•Privacy by design or privacy by default? Functionality requires design. Privacy by default means there is a malfunction.
•In a breach response, “privilege is the playbook.” Privilege determines who does what, when you do it, how you do it and who you share it with.
•In a breach response, proper communication is key, whether it be with the board, customers, insurers, law enforcement or regulators. Companies need to balance communications with running a business even though business instincts may be at odds with a legally sound breach response.
•Why do courts struggle to find harm in massive breach cases? Is it because the consequences of a breach – such as changing passwords- are considered just an inconvenience and not actual harm? Is a data breach too vague because it involves thousands of people with “innocuous” complaints?
•Is the health industry lulled into thinking that its “space” on the privacy spectrum is relatively settled, compared to other industries still sorting out which regulations even apply?
•E-commerce is tailored and targeted. Legal on-line price discrimination occurs when e-merchants adjust prices or display different offers to different users, depending on your browsing history, your device (Mac or PC, desktop or mobile) or your location.
The White House announced today that the US and China have reached a “common understanding” to protect intellectual property, trade secrets and confidential business information from cyber thefts. The parties agreed that neither government will conduct or knowingly support theft of intellectual property in order to gain a competitive advantage. The countries agreed to provide timely responses to requests for information about malicious online activities.
Each nation will designate representatives to discuss cyber theft issues. The US representatives are expected to be from the Department of Homeland Security, the FBI and the Justice Department. No meetings by the group will be held until 2016.
A wide gulf remains between the parties about how to prevent further attacks by China and any U.S. response. No specific breaches were mentioned, including the massive OPM breach which US experts believe was launched from China. The Chinese government has denied any involvement.
Putting aside the salacious details, there is something different about the Ashley Madison hack when compared to other high profile breaches at Anthem or Target.
The Ashley Madison breach revealed secrets that are now known forever. What makes the Ashley Madison attack feel different is that it involved personal and intimate information, disclosed for public shaming, not profit.
Following the recent breach at Ashley Madison, an on-line site dedicated to helping married people find others looking to have an extramarital affair, at least four lawsuits were filed in the US against Ashley Madison’s parent company, Avid Life Media (two in California, one in Texas, and one in Missouri) and at least one in Canada where Avid Life Media is based. All the suits have been filed by anonymous “Jane” or “John Doe” plaintiffs alleging breach of contract, negligent protection of customer data and violation of various state privacy laws. The lawsuits also allege that the Ashley Madison companies knew that their networks were insecure, which may find support if the recent speculation that the hack was an “inside job” by a disenchanted employee proves to be true.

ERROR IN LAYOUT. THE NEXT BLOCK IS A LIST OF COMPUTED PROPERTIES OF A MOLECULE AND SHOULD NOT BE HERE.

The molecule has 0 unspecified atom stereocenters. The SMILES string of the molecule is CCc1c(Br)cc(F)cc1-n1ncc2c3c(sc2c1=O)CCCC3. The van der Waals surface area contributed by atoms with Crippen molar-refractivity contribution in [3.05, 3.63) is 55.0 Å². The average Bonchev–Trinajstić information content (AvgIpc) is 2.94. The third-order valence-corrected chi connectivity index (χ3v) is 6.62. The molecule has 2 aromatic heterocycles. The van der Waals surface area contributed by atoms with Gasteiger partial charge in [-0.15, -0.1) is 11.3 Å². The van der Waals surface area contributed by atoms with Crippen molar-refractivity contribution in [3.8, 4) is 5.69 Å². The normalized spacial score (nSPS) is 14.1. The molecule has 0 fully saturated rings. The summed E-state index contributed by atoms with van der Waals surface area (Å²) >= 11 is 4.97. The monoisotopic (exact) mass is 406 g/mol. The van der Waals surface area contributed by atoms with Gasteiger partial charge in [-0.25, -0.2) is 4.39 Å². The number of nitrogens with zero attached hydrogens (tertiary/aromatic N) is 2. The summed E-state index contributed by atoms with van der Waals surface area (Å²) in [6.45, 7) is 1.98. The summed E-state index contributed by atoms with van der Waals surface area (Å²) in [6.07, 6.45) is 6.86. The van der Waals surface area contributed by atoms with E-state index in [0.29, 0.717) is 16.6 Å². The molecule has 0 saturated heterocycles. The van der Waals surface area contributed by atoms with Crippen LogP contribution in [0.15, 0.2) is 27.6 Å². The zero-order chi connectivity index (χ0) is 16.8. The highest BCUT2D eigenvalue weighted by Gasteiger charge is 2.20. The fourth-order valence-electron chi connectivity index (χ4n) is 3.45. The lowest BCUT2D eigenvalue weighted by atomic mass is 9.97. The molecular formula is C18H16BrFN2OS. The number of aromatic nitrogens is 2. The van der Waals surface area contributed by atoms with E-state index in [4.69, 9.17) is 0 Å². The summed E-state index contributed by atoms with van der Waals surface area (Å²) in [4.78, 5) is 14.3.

While the legal allegations are familiar to anyone following data breach lawsuits, there is something different about data that was stolen here. Yes, credit card information was accessed, but the crux of the Ashley Madison hack was to share people’s secrets, specifically the identities of people who anonymously tried to pursue an affair. Ashley Madison promised anonymity but the breach erases that promise. In “hacker speak,” the practice of stealing and publishing private information about someone with malicious intent is known as “doxxing.”
Ashley Madison users, while not the most sympathetic group to experience an invasion of privacy, may be victims of a breach that cuts to the heart of what it means to have “private” information stolen. Credit cards can be replaced, but secrets cannot be unrevealed. It strikes the same chords as a recent “internet of things” story about hackers who could hack a baby monitor and view a sleeping child.
These types of hacks show that there does not have to be a monetary loss in order for the hacking of personal information to make an impact. For companies like Ashley Madison that market their ability to protect secrets and other personal, non-monetary information (i.e. information beyond social securities and credit card numbers), the loss of goodwill from a breach is potentially more threatening than the cost of replacing stolen credit cards or defending lawsuits. Such companies would be well-served to plan ahead and take extra precautions with their sensitive data.